Data collected should be filled into the appropriate areas in a Basic Tree Safety Survey Form during the survey of each tree; ensuring notes are easy to follow and are written in laymen terms for those who may have less knowledge concerning tree surveys. Once a report has been written and digitised, the original copy should be stored in a safe location. A PDF document should be sent to the client outlining your observations and possible recommendations, dependent on arboricultural knowledge.  Copies of this should also be sent to the client and stored for a minimum of five years.

Basic Tree Survey Methodology

Hazardous Trees

This section will help identify hazardous features on trees and help you decide upon the urgency of the required actions. At this point the preliminary planning and scoping should have identified ‘Target Zones’ and the trees within them, as well as the agreed upon parameters set out by the surveyor and client. In the case that the surveyor believes they have not got the appropriate knowledge to fully assess whether a certain tree is hazardous, the decision/survey should be referred to an appropriately qualified person.


Where possible individual tress should be assessed from all sides, though this can be difficult when working along a towpaths or in areas of dense vegetation. Descriptions and the locations of each surveyed tree requiring work must be noted to ensure the correct tree is monitored and processed. Prior to the hazard assessment the following details will assist future arborists find and work on the tree:

  • Tree Species (if known)
  • Position of tree e.g. coordinates, map locations or a description of its location, where possible all three should be completed.
  • Comments (i.e. distinctive attributes and features)
  • Rough age of the tree (Newly Planted, Young, Middle Aged, Mature, Over Mature).

Now the tree can be assessed, it is recommended to start from the top of the tree and work your way down in the following order:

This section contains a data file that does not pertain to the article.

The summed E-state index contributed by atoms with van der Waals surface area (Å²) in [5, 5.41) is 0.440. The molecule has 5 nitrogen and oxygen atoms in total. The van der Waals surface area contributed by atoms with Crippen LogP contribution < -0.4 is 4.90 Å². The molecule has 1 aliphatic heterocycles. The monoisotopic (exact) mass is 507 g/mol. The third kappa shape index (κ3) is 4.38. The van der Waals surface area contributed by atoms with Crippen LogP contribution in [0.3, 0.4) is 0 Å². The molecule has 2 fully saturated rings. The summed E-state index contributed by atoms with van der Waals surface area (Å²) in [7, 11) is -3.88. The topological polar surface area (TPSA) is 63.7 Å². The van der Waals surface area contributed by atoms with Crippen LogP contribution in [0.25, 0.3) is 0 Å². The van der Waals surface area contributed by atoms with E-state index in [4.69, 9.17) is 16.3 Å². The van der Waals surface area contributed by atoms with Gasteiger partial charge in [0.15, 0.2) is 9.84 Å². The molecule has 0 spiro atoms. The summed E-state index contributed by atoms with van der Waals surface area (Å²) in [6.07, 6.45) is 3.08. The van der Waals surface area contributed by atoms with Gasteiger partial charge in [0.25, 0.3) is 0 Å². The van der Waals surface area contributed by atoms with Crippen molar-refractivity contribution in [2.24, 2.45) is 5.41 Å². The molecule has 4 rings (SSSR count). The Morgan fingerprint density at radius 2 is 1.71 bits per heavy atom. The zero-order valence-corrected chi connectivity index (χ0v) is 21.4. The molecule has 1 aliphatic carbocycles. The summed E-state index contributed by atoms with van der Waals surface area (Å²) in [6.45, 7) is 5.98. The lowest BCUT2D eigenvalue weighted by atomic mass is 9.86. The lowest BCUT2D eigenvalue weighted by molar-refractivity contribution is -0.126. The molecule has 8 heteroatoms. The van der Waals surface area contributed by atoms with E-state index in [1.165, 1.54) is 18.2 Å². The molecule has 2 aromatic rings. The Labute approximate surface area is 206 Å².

1. Inspect the crown, checking for gaps in the canopy (summer only), colour of the leaves and whether deadwood is present.
  2. Look for the presence of deadwood, hanging or broken branches within the canopy.
  3. Scan through the canopy keep an eye out for cracks, splits and clearly damaged branches, where the wind can take it off or it can simply rot away.
  4. Moving down the look for abnormal features within the tree such as swellings, bark damage, fungus, splits and cracks and hollows.
  5. Note the presence of ivy and the extent of the spread. Ivy can make it difficult to fully inspect a tree for defects and hazards, as well as potentially add excess weight in the canopy
  6. Is the tree leaning?  Particularly over a ‘Target Zone’.
  7. Are there any signs of fungi or decay within the main trunk, at the base of the tree or surrounding the trees base?
  8. Looking at the ground are there any obvious signs that there may be damage to the roots such as digging and track marks? Are any of the roots exposed?
  9. Finally look at the soil surrounding the tree and are there any noticeable cracks in the ground or uplifting of a towpath/concrete structure?

The overall physical condition of the tree to then be classified:

  •       Good- Healthy, full crown, long life expectancy, no obvious signs of failure.
  •       Fair- Generally healthy, some thinning of crown, some defects of low significance.
  •       Poor – Lacking vigour, short life expectancy, poor leaf cover, major defects.
  •       Dangerous/Dead- Urgent removal required depending on the trees location.

You should then be able to classify the priority of the works based on the information gathered such as usage, location and physical condition. Then being able to place a time frame in which the trees should be dealt with, along with recommendations if suitably qualified.

Fill in your Basic Tree Survey Form and provide a copy of your findings to the client and relevant contacts.

Further training can be arranged through the Restoration Hub’s Environmental Support Officer.

Disclaimer: This guidance note is intended to offer volunteers the basic knowledge of how to undertake a tree survey to identify potentially hazardous trees and report to the relevant person(s). Support should be sought from an appropriately qualified Arboriculturalist, if unsure whether a tree poses a risk. 

Download these documents to help with your survey

Tree Survey Form – word doc.



Tree Survey risk Assessment – word doc